II.

A.

Under both the New York and the federal constitution, defendants have a fundamental right to present a complete defense. As the United States Supreme Court held in Chambers v Mississippi, "[t]he right of an accused in a criminal trial to due process is, in essence, the right to a fair opportunity to defend against the State's accusations" (410 US 284, 294 [1973]). Although a trial court has wide latitude in conducting proceedings, a judge may not take action—even discretionary action—that abridges this basic criminal right (see, e.g., People v Carroll, 95 NY2d 375, 385 [2000] [observing that a trial court's discretionary decisions—here, on the admission of evidence—may not infringe a defendant's fundamental right to present a complete defense]).

It is now well established that the power to dismiss a count in an indictment lies within the discretion of the trial court. That was not always the case. At early common law, the prosecutor could unilaterally dismiss any count in an indictment. Over a hundred years ago, however, the New York legislature abolished this old right of nolle prosequi and transferred the power to the trial judge (see Code of Criminal Procedure §§ 671, 672). Now, "[w]hether . . . a count should be dismissed at the prosecutor's request is an issue to be decided by the court in its discretion" (Extale, 18 NY3d at 692).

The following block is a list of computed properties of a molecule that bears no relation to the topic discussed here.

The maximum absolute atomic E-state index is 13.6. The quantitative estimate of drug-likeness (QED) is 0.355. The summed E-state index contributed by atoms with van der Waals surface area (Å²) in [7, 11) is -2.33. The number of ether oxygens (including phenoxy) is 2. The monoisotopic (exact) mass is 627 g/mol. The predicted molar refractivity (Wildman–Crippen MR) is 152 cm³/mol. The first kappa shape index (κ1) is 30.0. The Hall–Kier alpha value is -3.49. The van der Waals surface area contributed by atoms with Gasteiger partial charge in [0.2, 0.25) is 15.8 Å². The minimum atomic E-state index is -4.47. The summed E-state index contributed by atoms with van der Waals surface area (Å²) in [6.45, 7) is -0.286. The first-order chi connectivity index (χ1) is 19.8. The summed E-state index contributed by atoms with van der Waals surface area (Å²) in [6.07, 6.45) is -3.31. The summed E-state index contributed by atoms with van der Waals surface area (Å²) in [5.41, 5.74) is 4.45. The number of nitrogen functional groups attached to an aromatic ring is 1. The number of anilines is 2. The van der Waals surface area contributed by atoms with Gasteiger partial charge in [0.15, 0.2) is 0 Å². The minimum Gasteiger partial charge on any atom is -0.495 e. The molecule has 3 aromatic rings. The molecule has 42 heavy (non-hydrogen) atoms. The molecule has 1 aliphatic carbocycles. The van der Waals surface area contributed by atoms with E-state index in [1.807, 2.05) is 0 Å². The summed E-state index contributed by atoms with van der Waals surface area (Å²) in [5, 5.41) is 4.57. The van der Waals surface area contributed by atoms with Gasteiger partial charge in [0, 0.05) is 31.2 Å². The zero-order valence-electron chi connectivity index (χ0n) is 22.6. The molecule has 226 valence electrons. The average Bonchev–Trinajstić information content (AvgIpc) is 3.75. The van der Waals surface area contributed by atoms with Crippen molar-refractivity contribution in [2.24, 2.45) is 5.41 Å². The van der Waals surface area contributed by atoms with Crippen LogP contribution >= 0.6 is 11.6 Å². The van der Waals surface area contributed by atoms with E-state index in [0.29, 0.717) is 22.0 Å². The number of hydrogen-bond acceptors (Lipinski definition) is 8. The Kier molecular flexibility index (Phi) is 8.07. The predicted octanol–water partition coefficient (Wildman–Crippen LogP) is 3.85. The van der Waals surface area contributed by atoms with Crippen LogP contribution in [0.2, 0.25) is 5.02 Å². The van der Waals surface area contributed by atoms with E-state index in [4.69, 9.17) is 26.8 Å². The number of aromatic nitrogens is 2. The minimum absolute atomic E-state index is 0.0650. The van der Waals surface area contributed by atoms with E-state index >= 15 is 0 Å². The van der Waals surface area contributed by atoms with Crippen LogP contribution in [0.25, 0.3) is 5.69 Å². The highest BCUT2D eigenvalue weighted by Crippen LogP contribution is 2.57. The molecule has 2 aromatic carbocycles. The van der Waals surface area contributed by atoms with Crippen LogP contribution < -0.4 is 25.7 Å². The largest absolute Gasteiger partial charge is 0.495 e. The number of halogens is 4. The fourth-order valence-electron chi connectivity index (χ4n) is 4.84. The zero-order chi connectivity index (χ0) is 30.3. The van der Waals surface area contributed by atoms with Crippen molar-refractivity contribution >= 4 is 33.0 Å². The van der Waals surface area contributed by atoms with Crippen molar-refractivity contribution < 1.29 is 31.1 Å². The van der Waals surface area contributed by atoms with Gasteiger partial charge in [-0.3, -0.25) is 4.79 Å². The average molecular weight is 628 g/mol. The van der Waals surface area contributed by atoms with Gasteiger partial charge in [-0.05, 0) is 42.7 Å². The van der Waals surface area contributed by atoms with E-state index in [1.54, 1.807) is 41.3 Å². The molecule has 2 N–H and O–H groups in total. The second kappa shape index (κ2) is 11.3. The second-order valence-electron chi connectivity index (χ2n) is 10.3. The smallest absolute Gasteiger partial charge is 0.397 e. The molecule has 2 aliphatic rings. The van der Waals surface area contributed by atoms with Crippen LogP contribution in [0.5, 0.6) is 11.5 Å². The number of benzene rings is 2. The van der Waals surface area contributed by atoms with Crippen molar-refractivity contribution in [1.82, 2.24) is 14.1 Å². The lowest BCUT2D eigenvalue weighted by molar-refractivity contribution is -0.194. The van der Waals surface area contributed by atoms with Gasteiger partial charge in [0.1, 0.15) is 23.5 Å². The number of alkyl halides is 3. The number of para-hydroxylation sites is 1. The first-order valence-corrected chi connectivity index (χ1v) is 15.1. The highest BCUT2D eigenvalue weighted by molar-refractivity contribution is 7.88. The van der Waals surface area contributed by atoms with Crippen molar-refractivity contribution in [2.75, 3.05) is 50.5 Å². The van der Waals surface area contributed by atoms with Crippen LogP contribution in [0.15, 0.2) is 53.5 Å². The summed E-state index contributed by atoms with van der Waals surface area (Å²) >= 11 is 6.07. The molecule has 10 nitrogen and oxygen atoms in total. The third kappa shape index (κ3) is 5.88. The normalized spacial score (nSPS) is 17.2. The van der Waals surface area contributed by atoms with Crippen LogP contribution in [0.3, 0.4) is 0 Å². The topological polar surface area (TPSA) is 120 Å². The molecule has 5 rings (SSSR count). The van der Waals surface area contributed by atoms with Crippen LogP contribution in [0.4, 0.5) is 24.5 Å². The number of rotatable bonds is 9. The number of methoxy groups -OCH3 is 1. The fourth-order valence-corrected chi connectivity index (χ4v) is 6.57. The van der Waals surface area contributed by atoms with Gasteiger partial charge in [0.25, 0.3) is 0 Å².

Such discretion is not boundless. In particular, a judge's power to dismiss counts of an indictment is limited by the Criminal Procedure Law, which specifically protects the defendant's right to request the submission of lesser included offenses where those offenses might be supported by a reasonable view of the evidence (see CPL 300.50; see also People v Mussenden, 308 NY 558, 561-562 [1955] [observing that "[i]t has been repeatedly written that if, upon any view of the facts, a defendant could properly be found guilty of a lesser degree or an included crime, the trial judge must submit such lower offense" to the jury and collecting New York cases]).